Aaron Kushner bought the OC Register in June. Among his plans: “Focus on subscribers. Give them more pages, more in-depth reporting, more rich storytelling and more news they can’t get anywhere else,” according to Register reporter Mary Ann Milbourn.
“The conventional wisdom is that you must put digital first if you are going to be successful,” Kushner told the Register staff. “I believe there is actually only one thing we should be putting first, which is subscribers.”
Digital, he said, will be a part of that but mostly he’s interested in beefing up the print edition and satisfying and adding to the nearly 163,000 subscribers who pay for the newspaper daily and the 287,000 on Sunday.
Analyst Kannan Venkateshwar predicts The New York Times will have more digital than print subscribers by 2014 (it already has more daily digital subscribers). The Times in May reported a dramatic increase in circulation, fueled by digital growth. The OC Register’s Sunday print circulation was up about 2.4 percent over last year, and its daily circulation was down nearly 5 percent. Daily digital replica circulation was up nearly 70 percent. Including branded editions, the Register’s daily circulation was reported up 53.48 percent, among the highest in the country, according to the Audit Bureau of Circulations.
Kushner told staff he wants to add to their ranks. He also said he wanted to buy more papers:
He told staff he had a list of 15 newspapers nationwide that fit the criteria he had when he bid for the Register.
Among those is the Boston Globe, which was 2100 Trust’s first acquisition target. That effort was foiled when the New York Times, which owns the Boston paper, said it wasn’t interested in selling.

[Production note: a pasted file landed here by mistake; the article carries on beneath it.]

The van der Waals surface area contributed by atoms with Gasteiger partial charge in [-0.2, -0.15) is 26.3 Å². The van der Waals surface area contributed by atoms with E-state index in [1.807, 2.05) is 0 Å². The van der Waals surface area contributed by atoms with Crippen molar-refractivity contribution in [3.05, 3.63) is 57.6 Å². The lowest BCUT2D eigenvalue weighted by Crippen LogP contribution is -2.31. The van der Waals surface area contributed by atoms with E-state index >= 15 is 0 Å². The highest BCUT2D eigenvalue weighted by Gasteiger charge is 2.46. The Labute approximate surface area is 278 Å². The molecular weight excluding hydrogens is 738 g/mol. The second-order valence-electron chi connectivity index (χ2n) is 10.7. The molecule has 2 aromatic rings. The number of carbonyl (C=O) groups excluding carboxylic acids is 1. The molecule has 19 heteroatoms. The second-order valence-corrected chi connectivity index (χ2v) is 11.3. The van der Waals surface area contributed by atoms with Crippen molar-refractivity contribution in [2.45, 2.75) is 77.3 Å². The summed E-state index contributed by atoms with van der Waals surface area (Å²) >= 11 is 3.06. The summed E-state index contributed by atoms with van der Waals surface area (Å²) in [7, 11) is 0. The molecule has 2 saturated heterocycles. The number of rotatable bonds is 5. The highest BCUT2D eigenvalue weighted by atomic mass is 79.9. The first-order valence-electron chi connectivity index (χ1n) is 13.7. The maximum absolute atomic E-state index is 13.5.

“The Globe is certainly on our list of what we consider prime markets that have a good basis and potential to succeed,” he said. “The tricky thing is to get all the variables to align.”
With the Register sale, Kushner’s 2100 Trust LLC also acquired The Gazette of Colorado Springs, Colo.; The Sun of Yuma, Ariz.; The Desert Dispatch of Barstow, Calif.; The Porterville (Calif.) Recorder; the Victorville, Calif., Daily Press; and the Marysville, Calif., Appeal-Democrat.
Kushner tried to buy the Portland Press Herald, but negotiations with Guild officials there went very badly. Local Guild Vice President Greg Kesich characterized Kushner’s proposals as “cutting labor costs, squeezing here and there, and big promises to improve the quality with no kind of logical nexus about how that’s going to happen.” Janelle Hartman wrote later:
He was one more businessman who saw employees as commodities, someone who thought a winning idea was to outsource work and challenge the Guild to beat the price.